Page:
Més Que Un Column

I’ve always liked Brendan Rodgers. I’ve defended him plenty of times down the years, and perhaps through nothing more than blind delusion on a number of occasions. Maybe it’s just the Irish connection, but he seems like one of the most genuine and humble men in football.

I’ve typed out this sentence a few times and erased it, as I’m wary to say it, but it does feel like he’s being a bit of a prick in making the decision to move back south again to Leicester.

What’s that noise? Ah yes, that’s the tyres squealing up the moral high road of modern football. Screeeeee…..

One caveat supporters should always keep in mind is that we don’t know all the facts. Until the autobiographies are released and hindsight is freely available, you never know what’s gone on behind closed doors. Having said that, from what is public knowledge, it doesn’t make sense for any of the parties involved.

A chance to complete a historic treble-treble and write himself into Celtic folklore now appears to have vanished. Instead, Rodgers will be remembered as the manager who won everything on offer in a short two-and-a-half-year stay, before heading off for bigger and better things on his own accord.

Leicester’s season is going nowhere. They’re one of four sides in mid-table who are too far from the seventh-place to dream of Europe, and are in absolutely no danger of having Sky Bet advertising all over their kits next season.

Mind you, one of those sides is Everton, and they have their biggest game since the 1984 cup final on Sunday.

Going in the summer surely was the obvious deal to make.

The difference made in heading to the King Power Stadium three months earlier must surely be next to none, and an attempt to secure an early pay rise would be nothing more than petty.

It’s the fact that Rodgers is such a dignified manager that makes it feel like there’s more going on here than meets the eye. Perhaps the former Liverpool boss has started to have some conflicting feelings as of late. What if he’s beginning to feel a little bit Protestant?

From not retching at the idea of having the living room painted orange to arriving at the realisation that transubstantiation might be a load of bollocks. These are surely the thoughts that have been rocketing through Brendan Rodgers’ mind in the last few weeks.

Maybe it’s all the screen time Arlene Foster has been getting as of late with this Brexit commotion. Perhaps, he’s looked over to Ibrox and seen what a wonderful time young Jon Flanagan is having with Rangers. Either way, there’s no denying that Brendan Rodgers is, at the very least, Protestant-curious.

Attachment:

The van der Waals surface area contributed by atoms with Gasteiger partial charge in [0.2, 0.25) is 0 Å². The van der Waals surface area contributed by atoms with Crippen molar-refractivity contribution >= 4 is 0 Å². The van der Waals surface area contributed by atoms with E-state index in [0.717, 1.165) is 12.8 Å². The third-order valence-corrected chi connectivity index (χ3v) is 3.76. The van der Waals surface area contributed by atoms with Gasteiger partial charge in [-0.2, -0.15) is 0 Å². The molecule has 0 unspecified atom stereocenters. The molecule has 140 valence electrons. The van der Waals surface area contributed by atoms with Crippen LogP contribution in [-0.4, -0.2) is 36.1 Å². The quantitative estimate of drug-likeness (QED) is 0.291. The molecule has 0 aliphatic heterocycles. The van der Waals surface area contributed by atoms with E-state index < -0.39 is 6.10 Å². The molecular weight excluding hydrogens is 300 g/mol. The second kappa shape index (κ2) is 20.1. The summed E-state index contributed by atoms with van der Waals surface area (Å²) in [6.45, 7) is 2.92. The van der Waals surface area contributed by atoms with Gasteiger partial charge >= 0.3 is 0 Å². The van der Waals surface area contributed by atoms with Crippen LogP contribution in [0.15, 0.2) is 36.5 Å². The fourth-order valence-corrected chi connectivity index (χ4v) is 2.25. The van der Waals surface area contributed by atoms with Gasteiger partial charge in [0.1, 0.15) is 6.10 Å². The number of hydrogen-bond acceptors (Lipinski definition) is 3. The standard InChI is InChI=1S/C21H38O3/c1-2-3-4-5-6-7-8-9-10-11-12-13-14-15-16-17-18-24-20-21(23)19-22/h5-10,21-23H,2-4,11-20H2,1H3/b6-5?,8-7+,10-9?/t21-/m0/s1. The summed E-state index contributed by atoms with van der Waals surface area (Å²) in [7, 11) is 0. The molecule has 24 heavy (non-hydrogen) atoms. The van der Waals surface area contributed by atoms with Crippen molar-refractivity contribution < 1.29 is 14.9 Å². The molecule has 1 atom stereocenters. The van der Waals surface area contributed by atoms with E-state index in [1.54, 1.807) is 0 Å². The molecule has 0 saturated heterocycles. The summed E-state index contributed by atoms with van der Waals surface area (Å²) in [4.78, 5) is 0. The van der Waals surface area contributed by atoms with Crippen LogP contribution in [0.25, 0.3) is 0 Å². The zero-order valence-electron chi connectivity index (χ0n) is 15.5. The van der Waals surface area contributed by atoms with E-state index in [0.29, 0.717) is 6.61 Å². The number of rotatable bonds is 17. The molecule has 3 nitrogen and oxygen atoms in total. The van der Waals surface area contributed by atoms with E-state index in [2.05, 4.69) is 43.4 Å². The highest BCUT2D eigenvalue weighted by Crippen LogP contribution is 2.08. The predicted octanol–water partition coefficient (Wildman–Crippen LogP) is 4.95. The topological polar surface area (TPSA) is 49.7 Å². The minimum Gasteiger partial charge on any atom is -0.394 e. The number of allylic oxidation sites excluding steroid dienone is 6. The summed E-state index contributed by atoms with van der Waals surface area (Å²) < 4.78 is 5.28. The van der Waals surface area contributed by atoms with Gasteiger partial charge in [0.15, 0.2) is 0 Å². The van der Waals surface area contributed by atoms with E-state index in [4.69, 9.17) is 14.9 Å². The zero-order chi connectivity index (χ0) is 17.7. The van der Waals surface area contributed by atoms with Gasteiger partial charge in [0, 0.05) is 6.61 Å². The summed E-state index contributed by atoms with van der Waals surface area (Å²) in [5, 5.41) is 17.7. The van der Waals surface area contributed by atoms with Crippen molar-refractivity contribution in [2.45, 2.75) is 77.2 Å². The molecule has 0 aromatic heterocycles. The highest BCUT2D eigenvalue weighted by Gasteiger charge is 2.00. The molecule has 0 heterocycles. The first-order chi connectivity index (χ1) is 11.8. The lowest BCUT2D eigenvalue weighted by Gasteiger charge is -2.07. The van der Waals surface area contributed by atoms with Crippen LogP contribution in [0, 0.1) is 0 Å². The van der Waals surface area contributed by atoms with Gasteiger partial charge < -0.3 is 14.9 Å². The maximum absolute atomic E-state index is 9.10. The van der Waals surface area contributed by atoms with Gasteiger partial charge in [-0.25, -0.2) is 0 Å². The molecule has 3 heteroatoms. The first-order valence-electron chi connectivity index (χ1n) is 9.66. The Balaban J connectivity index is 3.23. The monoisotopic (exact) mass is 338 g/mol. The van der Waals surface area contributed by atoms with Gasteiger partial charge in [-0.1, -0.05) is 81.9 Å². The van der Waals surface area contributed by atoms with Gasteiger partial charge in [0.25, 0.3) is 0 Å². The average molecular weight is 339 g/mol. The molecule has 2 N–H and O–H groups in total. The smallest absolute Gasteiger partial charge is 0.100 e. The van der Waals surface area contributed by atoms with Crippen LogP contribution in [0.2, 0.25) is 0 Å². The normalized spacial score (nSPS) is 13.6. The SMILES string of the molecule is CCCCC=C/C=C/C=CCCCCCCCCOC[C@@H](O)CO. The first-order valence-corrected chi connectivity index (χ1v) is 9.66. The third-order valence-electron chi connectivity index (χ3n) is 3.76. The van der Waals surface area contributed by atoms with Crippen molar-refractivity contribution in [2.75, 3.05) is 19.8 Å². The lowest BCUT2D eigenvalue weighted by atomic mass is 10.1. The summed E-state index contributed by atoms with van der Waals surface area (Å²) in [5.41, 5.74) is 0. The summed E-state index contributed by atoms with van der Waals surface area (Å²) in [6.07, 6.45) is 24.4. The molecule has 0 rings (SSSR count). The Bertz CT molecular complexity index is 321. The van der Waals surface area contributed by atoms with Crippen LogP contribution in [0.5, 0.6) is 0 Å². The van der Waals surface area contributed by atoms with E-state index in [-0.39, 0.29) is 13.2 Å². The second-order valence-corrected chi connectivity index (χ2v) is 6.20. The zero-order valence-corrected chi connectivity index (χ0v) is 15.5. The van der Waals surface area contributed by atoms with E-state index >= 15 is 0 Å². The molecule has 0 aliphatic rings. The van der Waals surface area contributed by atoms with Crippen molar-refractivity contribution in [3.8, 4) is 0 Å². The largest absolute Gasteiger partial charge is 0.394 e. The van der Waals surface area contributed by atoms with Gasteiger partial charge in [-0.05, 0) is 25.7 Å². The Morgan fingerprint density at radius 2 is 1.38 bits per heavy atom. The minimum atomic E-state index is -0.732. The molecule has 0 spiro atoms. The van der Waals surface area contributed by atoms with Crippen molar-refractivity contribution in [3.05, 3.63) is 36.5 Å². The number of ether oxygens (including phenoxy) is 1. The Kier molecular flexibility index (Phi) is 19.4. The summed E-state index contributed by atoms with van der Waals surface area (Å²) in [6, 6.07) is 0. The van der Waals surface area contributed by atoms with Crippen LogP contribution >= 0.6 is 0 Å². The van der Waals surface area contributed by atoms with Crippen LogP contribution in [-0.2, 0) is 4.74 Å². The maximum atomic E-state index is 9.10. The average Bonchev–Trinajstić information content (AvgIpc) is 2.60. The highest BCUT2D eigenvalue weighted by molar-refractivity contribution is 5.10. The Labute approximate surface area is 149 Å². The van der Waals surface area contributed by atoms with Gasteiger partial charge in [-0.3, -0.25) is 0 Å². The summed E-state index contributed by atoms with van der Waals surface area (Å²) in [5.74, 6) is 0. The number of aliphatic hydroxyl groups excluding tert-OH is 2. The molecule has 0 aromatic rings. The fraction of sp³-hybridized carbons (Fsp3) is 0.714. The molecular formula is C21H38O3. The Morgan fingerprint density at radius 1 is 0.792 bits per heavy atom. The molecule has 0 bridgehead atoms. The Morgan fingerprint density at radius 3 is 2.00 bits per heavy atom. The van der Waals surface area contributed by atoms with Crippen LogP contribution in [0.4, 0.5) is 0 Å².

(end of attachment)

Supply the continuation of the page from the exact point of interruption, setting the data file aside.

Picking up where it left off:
I’ve had a look at a few Leicester City forums to gauge public opinion on the appointment. It’s fair to say the reaction is mixed. There’s plenty of fans who seem happy with the move, clearly aware of Leicester City’s current situation and understanding of basic logical realism which would indicate that getting Mourinho as their manager is highly improbable.

Then there’s also a bunch of lads saying he single-handedly bottled the title in 2014, and that seven trophies in under three seasons at Celtic is no real achievement. Good to see those who voted for Brexit are keeping the flag flying.

For Rodgers, it’s also hard to see what success looks like at Leicester. Playing brilliant football and finishing seventh is as good as the Foxes can hope for without any major drama among the top six occurring, and so the best case scenario for the Antrim-native may only keep supporters on side for so long.

As the two domestic cups depreciate in value year-after-year, it’s hard to see any situation where the 46-year old walks away from the job in five years’ time and can point to any silverware or visible signs of significant progress.

I said the same thing when he went to Celtic though. As he departs Glasgow, Celtic fans will view him as a success even if there’ll be a lasting bitter taste left in the wake of his departure. When he joined the Bhoys in 2016, the only way that seemed possible was for his side’s record to be perfect, or as good as.

In the same way that another ex-Liverpool manager seems intent on going to every major club in Europe with a crazy, power-hungry and dictator-like owner, it looks like Brendan Rodgers is setting himself the hardest tasks possible.

Maybe he’s a prick, maybe he’s a Protestant. Either way, it could be worse. Imagine being Puel. Imagine being that good a manager and continuously getting sacked for no apparent reason.